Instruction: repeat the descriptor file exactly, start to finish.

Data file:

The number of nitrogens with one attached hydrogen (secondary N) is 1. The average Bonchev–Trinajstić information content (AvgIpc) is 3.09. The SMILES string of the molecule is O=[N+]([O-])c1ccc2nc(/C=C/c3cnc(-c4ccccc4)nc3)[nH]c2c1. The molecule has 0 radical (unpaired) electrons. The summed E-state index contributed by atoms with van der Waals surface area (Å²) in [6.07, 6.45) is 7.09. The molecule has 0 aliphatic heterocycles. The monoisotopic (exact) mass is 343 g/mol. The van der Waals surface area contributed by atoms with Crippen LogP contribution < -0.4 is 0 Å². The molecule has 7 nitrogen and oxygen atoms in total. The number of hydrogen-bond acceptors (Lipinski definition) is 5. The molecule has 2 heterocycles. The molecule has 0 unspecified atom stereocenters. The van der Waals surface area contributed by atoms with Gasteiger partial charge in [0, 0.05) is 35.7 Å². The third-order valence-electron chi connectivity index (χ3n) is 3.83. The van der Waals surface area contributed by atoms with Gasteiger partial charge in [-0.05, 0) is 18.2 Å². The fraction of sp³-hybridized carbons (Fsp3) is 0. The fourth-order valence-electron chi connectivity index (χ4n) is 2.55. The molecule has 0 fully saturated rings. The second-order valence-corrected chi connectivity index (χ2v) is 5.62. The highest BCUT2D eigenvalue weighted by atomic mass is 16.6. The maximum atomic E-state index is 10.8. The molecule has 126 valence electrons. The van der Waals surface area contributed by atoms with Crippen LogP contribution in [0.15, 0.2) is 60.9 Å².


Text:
The number of nitrogens with one attached hydrogen (secondary N) is 1. The average Bonchev–Trinajstić information content (AvgIpc) is 3.09. The SMILES string of the molecule is O=[N+]([O-])c1ccc2nc(/C=C/c3cnc(-c4ccccc4)nc3)[nH]c2c1. The molecule has 0 radical (unpaired) electrons. The summed E-state index contributed by atoms with van der Waals surface area (Å²) in [6.07, 6.45) is 7.09. The molecule has 0 aliphatic heterocycles. The monoisotopic (exact) mass is 343 g/mol. The van der Waals surface area contributed by atoms with Crippen LogP contribution < -0.4 is 0 Å². The molecule has 7 nitrogen and oxygen atoms in total. The number of hydrogen-bond acceptors (Lipinski definition) is 5. The molecule has 2 heterocycles. The molecule has 0 unspecified atom stereocenters. The van der Waals surface area contributed by atoms with Gasteiger partial charge in [0, 0.05) is 35.7 Å². The third-order valence-electron chi connectivity index (χ3n) is 3.83. The van der Waals surface area contributed by atoms with Gasteiger partial charge in [-0.05, 0) is 18.2 Å². The fraction of sp³-hybridized carbons (Fsp3) is 0. The fourth-order valence-electron chi connectivity index (χ4n) is 2.55. The molecule has 0 fully saturated rings. The second-order valence-corrected chi connectivity index (χ2v) is 5.62. The highest BCUT2D eigenvalue weighted by atomic mass is 16.6. The maximum atomic E-state index is 10.8. The molecule has 126 valence electrons. The van der Waals surface area contributed by atoms with Crippen LogP contribution in [0.15, 0.2) is 60.9 Å².